When I started college five years ago I was aimless. One day I finally buckled down. I really thought about what I wanted to make a living of. I did my research and decided on pharmacy. It wasn’t an easy decision by any means. I had to balance my own interests and talents with an understanding of how I could make a successful livelihood and expectations from my family. That existential crisis is for another post though.

Pharmacy, and by extension any healthcare profession, requires a certain combination of skills and interests. Prospective pharmacists should have scientific aptitude, good interpersonal skills, and a desire to help others. They also must be conscientious and pay close attention to detail, because the decisions they make affect human lives.

Having a reference like the Occupational Outlook Handbook was indispensable, but I realized I needed real-world experience. Although I was still the proverbial thousand miles from actually getting into pharmacy, I had taken the first few steps of my journey by simply considering all of my options.

Get the right job

Work is only one piece of the puzzle though. Academically speaking, A’s and B’s are a bare minimum for all intents and purposes. If you check the Student Doctor Network forums, you’ll find many people clamoring about how they got in with C’s, but why decrease your chances of success? Regardless of what major you choose, you’ll have to fulfill a set of pre-requisites which vary slightly from one pharmacy school admissions program to the next. Overall, they are pretty much the same and include biology, chemistry, physics, humanities, and some economics. In other words, they parallel your typical pre-medicine coursework.

At the minimum, you’ll need two years of undergraduate coursework (that is if you can complete all of your prerequisites in two years). That’s changing now though. Most schools are switching or will switch to requiring a bachelor’s degree as part of the admissions requirement. Why? The Pharm D. degree is a professional-level degree. Educators want to be pretty damn sure students are well-versed in the basics and mature enough for professional-level education.

Those interested in pharmacy schools will have to contend with increased competition as more people are attracted by the diversifying roles and higher incomes of pharmacists. Some people who have been through the pharmacy admissions process even suggest that it’s harder than getting into medical school. Keep your aim high and focus on what the admissions committees look for and you will succeed.

Importance of being an assertive pharmacist

Earlier this semester, I learned about the importance of being assertive as a pharmacist as part of a class called pharmaceutical care. The following short essay is a modified version of an assignment I submitted for this class.

By way of introduction, assertiveness is a character trait that is popularly taught as a part of contemporary psychology. It’s a trait that is described in relation to the two extremes of passivity and aggression. To properly understand assertiveness and to become assertive I think it’s necessary to understand what these words actually mean:

Passivity – Accepting or submitting without resistance or objection; pertaining to behavior that subordinates the individual’s own interests to the demands of others.
Aggression – Hostile or destructive behavior actions; a forceful behavior, action, or attitude that is expressed physically, verbally, or symbolically.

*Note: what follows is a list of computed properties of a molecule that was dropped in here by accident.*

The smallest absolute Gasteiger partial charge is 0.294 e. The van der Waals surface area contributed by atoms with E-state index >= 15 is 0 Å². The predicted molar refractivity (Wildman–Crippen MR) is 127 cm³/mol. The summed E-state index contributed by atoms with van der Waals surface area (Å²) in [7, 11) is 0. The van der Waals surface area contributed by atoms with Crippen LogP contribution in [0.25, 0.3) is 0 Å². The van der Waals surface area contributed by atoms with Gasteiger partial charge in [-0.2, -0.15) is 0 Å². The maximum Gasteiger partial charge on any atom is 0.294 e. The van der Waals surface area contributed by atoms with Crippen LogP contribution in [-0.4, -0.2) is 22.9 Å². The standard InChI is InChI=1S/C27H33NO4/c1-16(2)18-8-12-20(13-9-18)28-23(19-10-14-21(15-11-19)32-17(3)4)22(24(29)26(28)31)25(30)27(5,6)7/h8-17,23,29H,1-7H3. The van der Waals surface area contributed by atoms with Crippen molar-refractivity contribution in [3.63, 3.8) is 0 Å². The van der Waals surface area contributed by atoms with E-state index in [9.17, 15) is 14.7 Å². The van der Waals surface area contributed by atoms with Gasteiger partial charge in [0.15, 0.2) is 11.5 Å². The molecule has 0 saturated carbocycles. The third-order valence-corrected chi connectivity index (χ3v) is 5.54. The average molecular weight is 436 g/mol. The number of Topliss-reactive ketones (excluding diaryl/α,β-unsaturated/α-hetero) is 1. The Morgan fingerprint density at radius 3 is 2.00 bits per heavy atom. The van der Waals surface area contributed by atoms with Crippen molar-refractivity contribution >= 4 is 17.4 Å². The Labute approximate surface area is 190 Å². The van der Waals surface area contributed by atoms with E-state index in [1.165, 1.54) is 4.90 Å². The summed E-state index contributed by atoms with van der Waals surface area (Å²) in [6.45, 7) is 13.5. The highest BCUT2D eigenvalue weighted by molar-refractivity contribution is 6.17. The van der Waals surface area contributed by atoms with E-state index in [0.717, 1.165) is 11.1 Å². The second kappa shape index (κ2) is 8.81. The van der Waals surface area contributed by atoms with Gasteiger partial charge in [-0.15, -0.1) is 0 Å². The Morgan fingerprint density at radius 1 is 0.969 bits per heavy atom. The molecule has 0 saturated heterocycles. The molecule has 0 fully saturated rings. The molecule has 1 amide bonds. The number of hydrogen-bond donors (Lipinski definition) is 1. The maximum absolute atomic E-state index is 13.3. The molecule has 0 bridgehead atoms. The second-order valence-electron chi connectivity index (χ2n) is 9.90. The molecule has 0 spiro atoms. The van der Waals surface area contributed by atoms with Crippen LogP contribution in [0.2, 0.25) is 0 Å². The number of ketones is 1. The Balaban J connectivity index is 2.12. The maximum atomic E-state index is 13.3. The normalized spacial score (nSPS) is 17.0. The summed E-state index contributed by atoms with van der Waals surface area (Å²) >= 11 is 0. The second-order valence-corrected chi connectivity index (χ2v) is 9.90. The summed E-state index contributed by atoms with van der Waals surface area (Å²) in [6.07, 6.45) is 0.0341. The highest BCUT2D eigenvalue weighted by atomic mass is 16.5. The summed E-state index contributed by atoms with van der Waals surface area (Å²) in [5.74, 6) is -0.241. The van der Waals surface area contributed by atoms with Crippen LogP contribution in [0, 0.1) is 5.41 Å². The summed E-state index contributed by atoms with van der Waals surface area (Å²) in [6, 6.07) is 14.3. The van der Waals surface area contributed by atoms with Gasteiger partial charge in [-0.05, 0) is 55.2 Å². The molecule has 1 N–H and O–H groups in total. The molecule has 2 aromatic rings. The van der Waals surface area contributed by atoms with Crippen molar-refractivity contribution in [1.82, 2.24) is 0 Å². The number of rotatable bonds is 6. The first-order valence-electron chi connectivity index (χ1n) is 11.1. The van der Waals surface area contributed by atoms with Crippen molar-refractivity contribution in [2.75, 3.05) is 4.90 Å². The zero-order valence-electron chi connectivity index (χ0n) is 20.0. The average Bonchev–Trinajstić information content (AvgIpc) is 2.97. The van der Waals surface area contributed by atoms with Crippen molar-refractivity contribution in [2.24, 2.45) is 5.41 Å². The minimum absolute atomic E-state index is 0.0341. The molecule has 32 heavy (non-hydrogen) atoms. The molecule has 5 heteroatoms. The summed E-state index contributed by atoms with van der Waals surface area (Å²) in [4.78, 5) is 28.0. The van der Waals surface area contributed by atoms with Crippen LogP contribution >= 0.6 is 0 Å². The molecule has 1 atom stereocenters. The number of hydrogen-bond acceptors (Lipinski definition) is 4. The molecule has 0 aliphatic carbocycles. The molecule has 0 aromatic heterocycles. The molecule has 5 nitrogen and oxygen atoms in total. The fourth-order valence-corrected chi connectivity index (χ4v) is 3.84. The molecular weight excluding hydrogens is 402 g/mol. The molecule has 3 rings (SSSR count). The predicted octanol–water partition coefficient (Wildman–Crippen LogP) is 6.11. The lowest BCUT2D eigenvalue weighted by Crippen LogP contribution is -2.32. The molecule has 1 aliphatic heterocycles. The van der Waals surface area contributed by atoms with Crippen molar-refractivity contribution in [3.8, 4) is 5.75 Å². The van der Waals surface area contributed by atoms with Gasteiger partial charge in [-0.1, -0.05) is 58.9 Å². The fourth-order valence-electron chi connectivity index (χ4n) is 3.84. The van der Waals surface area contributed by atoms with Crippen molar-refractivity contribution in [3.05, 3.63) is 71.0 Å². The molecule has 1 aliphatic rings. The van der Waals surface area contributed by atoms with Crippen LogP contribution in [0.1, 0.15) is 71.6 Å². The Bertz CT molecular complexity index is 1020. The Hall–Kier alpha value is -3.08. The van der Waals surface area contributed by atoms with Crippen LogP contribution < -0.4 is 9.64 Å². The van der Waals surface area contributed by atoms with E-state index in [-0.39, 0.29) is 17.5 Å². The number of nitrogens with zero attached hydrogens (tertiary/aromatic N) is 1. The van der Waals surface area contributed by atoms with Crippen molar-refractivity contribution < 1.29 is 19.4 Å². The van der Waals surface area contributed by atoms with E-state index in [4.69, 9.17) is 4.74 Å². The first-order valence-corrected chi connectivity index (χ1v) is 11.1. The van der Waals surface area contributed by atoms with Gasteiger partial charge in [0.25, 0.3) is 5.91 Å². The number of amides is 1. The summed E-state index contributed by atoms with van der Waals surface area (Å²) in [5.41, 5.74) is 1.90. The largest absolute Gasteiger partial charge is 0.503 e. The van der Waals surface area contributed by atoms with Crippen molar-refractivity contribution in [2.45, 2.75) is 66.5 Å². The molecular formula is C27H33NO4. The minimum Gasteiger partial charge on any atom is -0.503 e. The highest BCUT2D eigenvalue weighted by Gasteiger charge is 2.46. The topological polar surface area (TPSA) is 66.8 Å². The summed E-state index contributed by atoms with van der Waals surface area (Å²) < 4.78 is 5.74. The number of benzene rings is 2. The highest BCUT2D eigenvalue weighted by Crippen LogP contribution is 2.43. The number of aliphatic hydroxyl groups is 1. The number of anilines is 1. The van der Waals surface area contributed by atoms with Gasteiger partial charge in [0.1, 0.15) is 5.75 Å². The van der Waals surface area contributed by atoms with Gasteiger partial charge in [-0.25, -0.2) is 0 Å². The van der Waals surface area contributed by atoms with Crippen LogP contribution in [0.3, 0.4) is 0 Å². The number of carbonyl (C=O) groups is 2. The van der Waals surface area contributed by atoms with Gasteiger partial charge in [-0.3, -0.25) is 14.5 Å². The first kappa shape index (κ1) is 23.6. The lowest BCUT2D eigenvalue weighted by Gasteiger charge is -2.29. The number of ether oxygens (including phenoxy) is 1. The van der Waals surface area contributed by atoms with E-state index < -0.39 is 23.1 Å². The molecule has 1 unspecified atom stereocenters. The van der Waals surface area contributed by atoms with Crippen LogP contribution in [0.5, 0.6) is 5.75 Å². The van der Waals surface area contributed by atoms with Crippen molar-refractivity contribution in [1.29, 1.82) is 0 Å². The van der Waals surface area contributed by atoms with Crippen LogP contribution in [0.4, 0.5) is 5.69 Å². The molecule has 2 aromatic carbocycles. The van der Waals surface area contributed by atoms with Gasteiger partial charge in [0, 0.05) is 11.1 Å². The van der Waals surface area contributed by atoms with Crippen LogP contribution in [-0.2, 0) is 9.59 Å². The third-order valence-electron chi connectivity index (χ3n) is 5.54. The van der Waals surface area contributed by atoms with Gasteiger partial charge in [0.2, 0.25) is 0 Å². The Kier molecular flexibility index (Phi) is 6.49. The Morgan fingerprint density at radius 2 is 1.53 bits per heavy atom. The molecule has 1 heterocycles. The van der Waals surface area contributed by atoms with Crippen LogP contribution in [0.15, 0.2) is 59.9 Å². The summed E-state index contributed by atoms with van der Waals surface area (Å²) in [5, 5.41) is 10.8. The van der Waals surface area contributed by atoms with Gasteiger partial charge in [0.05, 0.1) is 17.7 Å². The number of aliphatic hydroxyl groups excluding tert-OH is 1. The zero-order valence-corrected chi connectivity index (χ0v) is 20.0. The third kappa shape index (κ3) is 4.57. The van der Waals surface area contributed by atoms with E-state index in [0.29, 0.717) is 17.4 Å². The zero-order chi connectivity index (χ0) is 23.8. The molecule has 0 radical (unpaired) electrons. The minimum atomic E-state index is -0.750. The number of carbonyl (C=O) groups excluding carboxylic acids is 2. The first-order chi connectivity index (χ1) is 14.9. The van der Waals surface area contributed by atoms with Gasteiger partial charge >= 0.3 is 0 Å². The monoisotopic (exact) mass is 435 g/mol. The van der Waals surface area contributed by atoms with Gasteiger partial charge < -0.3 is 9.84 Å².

Assertiveness – Behavior directed toward claiming one’s rights without denying those of others.

I am no psychologist, but by simply looking at these definitions assertiveness seems to be the healthy middle ground between being a pushover and aggressively hot-tempered. The fact is that if everyone else were assertive (according to the above definition) there would be no need for me (or you) to be assertive in the first place. While passivity and aggression have their places in human interaction they are clear obstacles in tight-knit, close-quarters workplaces where pharmacists make their living.

For this reason, assertiveness is a highly valued trait in contemporary human relations. Basically, it’s a means of affirming your own rights while remaining respectful of others rights. Assertiveness is not a new idea but has a renewed significance in modern workplaces where bureaucracy can impede communication and trample oversensitive egos.

For much of my own life, I was not assertive because experience had taught me that going with the flow achieved faster results, and that’s all I was looking for. Since starting college I began to reexamine my approach to assertiveness. My various job and volunteer experiences served as significant opportunities to develop my own assertiveness. For example, when I became a pharmacy technician I began to interact with a diverse community of patients which significantly changed how I interact with strangers. Any work that involves dealing with the public is important because you have to trust in your own ability while putting your ego aside to help others.

As a technician, I was also able to observe assertiveness from pharmacists. By itself, assertiveness is an important self-improvement tool. In the hands of a healthcare provider, it assumes broader importance. For example, proper counseling is a pharmacist-patient interaction that is only successful when the pharmacist communicates clearly, and often in spite of reluctance from patients who don’t want to be counseled for one reason or another. The assertive pharmacist persists in educating patients on their medications and prevents medical errors from causing patient harm in the process.

Assertiveness arizes from being assured of one’s own values. Being self-confident of my views enables me to nurture my core beliefs while still engaging other people, many of whom may approach me passively, aggressively or both. The ultimate goal is to cooperate with other people to get the job done. An assertive approach effectively ensures everyone’s voice is acknowledged in the process.